|Here's a somewhat detailed story of a faceted amethyst sphere that Tradeshop is setting in a ring for Cynthia.|
|Jeff had a gorgeous oval tsavorite with a compression fracture just at the edge of the girdle. After I did a little minor recutting, Ray's gang set it in this platinum beauty!|
|Not all of my lapidary projects involve gems and jewelry. A research engineer at a major aerospace corporation needs custom-cut prisms and lenses. Here's one I did with a neat checkerboard pattern.|
|Sarah asked me to repolish the tables on a long tourmaline bar (6 carats) and tanzanite shield (4 carats) to remove some nicks and scratches. I'd say that both turned out quite nicely.|
|Bob has a penchant for bicolor tourmalines. When a nice pink/green crystal arrived, I knew he would want it. It yielded this nice 1.65 carat long emerald cut.|
|Bob found a nice chunk of topaz rough on his own and asked me to cut it. The result was a 4.10 carat rectangular barion with Golden Mean proportions.|
|I'm frequently asked to repolish scratched or abraded stones in the mounting. Depending on the jewelry and the work required, I can sometimes oblige. Here's a nice emerald cabochon I repolished for Rainey in the diamond and white gold ring setting.|
|Beverly had a 6.5 mm round tanzanite that needed to be 6.0 mm to fit a setting. Since the original stone was a typical lousy commercial cut (badly windowed pavilion, uneven facets, etc.) and looked glassy and dull, I recut the entire stone as a standard brilliant. The result is a nice lively stone.|
|Karen asked me to recut a 6 carat round blue sapphire. The typical native cut had a lopsided step pavilion with a prominent "window" in the center, and it just seemed rather lifeless. A standard brilliant pavilion with decent angles evened out the color and made this a real sparkler. The loss of a carat in weight was well worth it!|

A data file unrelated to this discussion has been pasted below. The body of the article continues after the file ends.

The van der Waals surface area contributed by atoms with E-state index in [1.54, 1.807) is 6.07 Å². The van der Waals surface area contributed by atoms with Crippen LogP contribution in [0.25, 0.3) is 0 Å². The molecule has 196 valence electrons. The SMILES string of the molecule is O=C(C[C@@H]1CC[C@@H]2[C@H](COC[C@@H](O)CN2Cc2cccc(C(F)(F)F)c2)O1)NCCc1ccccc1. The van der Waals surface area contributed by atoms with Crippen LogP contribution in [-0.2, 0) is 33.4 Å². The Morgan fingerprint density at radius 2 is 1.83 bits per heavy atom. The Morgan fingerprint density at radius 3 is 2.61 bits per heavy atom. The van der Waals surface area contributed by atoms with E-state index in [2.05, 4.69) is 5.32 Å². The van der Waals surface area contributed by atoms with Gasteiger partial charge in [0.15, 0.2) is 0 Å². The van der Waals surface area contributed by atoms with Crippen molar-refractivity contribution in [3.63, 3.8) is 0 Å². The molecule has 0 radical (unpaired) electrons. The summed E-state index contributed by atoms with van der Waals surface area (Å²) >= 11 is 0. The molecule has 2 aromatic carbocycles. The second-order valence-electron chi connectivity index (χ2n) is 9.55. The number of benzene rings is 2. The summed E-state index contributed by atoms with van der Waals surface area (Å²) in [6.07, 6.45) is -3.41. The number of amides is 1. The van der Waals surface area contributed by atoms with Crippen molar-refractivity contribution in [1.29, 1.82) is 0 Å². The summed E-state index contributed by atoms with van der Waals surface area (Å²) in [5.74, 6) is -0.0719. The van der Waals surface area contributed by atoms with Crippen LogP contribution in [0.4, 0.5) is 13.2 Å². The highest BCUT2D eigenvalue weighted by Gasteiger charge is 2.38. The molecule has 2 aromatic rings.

Lloyd bought a rough piece of hessonite garnet from me and just said "you decide which cut will yield the best stone." I cut a 2.10 carat trilliant out of the 6.96 carat rough.
Frank wanted a long, thin tourmaline. My 18.08 carat rough yielded this 7.55 carat beauty.
Walter had a nice round brilliant yellow sapphire that just needed a little spiffing up. A few extra facets on the pavilion really made it lively.
Kathy wanted an unusual piece for a pendant, so I lined her up with this fancy quadrilateral tanzanite (2.87 carats). Now she's working out a design so Ray Elsey can make her that killer pendant!
|OK, this story's not so recent, but it's certainly interesting. A few years ago I got a phone call at 1:30 a.m. on a Sunday morning from the local emergency room. A man had gone water-skiing that Saturday. His continuous jade and gold wedding band was a little loose on his ring finger, so he slipped it onto his somewhat larger middle finger to avoid losing it. Well, the finger had become swollen, and he could not remove the ring. The hospital staff had tried for a couple of hours to remove it, and they had already worn out two standard ring cutters in their futile attempts to cut the jade. The situation was becoming a bit desperate, as either the ring or the finger had to come off within the next couple of hours. I took a small diamond saw to the ER and carefully sawed through the jade in a couple of minutes, and Tim's relief was easy to see!|
|Don't endanger your fingers, but if you'd like a custom cut gemstone for a one-of-a-kind piece of jewelry or a collection, have a damaged or poorly cut stone you'd like recut, or have a fine piece of rough that needs cutting, please see my contact page.||Notice: All text and images herein are copyright protected and all rights reserved!|